Continuing Education Bits for PTs & PTAs

Posts tagged ‘Cervical pain’

When Orthopedic and Vestibular Physical Therapy Meet Neck Pain, Headaches and Dizziness

INTRODUCTION, by Marilyn Pink, PT, Ph.D: I have known and admired Dr. Landel for many years as a top orthopedic clinician, researcher and educator, recognized with numerous awards. Just this year, Dr. Landel was named a Catherine Worthingham APTA Fellow, the highest honor among APTA membership categories. So, we are particularly pleased to bring you the first on a series of posts by Rob and encourage you to comment & pose questions. This is an opportunity to interact with a real luminary in PT!

An evolving patient presentation: what else is going on here?

Rob Landelby guest blogger, Rob Landel, PT, DPT, OCS, CSCS, FAPTA

You are a physical therapist treating a 67-year-old female accounts payable administrator for the past 2 weeks for neck pain and headaches (HA).

Her neck pain is bilateral, localized to the suboccipital region, without radiation into either upper or lower extremitiy. Her headaches are mainly in her bilateral forehead region. Both her neck pain and HA began after a motor vehicle accident (MVA) 4 weeks ago but both are improving since starting PT with you.

Radiographs taken the day of the MVA were negative and the MD referred her to PT for a diagnosis of “muscle strain.” Your plan of care has been to address the impairments associated with soft tissue damage in the cervical spine following her whiplash injury: early immobilization and inflammation-reducing modalities followed by progressive AROM as tolerated, gradually introducing gentle PROM including manual therapy, and postural re-education. You have just recently started working on improving her muscle function through exercise.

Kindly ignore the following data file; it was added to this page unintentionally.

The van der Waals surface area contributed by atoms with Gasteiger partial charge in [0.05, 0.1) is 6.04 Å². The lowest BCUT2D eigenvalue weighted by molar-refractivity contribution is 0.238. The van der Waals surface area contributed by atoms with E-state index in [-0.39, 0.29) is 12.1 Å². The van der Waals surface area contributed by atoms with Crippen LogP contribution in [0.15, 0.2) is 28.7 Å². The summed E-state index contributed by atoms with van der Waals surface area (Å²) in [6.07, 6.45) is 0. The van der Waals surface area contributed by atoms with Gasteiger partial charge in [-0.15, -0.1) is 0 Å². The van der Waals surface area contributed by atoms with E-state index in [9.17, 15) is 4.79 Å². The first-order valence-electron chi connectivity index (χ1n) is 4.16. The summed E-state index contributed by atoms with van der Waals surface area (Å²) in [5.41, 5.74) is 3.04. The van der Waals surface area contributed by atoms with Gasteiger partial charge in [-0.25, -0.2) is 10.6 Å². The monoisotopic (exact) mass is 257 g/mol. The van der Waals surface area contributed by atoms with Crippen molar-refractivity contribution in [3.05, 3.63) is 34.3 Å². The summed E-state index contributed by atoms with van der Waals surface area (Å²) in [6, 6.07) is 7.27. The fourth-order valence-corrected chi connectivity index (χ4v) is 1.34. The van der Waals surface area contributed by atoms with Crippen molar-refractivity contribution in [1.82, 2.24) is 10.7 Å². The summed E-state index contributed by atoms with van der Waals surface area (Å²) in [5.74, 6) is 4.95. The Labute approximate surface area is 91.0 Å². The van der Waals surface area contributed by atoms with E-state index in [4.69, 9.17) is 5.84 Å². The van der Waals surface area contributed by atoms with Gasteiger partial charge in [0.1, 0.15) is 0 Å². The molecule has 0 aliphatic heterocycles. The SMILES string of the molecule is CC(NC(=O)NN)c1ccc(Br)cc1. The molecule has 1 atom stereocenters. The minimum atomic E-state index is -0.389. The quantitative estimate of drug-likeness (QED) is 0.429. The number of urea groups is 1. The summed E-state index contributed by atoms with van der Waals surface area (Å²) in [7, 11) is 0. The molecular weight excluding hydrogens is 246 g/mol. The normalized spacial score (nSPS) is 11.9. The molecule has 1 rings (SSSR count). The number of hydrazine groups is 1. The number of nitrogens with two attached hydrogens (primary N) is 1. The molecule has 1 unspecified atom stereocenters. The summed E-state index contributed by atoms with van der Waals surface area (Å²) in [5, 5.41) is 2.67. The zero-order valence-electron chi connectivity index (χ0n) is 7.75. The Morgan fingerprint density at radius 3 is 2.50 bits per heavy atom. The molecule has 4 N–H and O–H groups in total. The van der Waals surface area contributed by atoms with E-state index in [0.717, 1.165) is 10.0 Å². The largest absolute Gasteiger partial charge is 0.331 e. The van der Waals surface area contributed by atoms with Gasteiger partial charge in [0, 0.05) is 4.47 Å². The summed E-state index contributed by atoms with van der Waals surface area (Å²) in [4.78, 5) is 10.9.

Today as you begin her treatment when she goes to lie down she grabs the plinth for several seconds, shutting her eyes and swaying slightly, before gradually relaxing and proceeding to assume a supine position. She opens her eyes, notes you looking at her, smiles grimly and sheepishly apologizes. When you question what just happened, she says she’s been getting dizzy spells for the past several days. She hadn’t mentioned it to you since you were treating her for her neck pain, not for dizziness.

How did you vote?  

In our next blog post I will provide our own input, but for now I invite you to not only vote, but type in your comments to expand on WHY you picked that particular answer.

I look forward to hearing from you!

%d bloggers like this: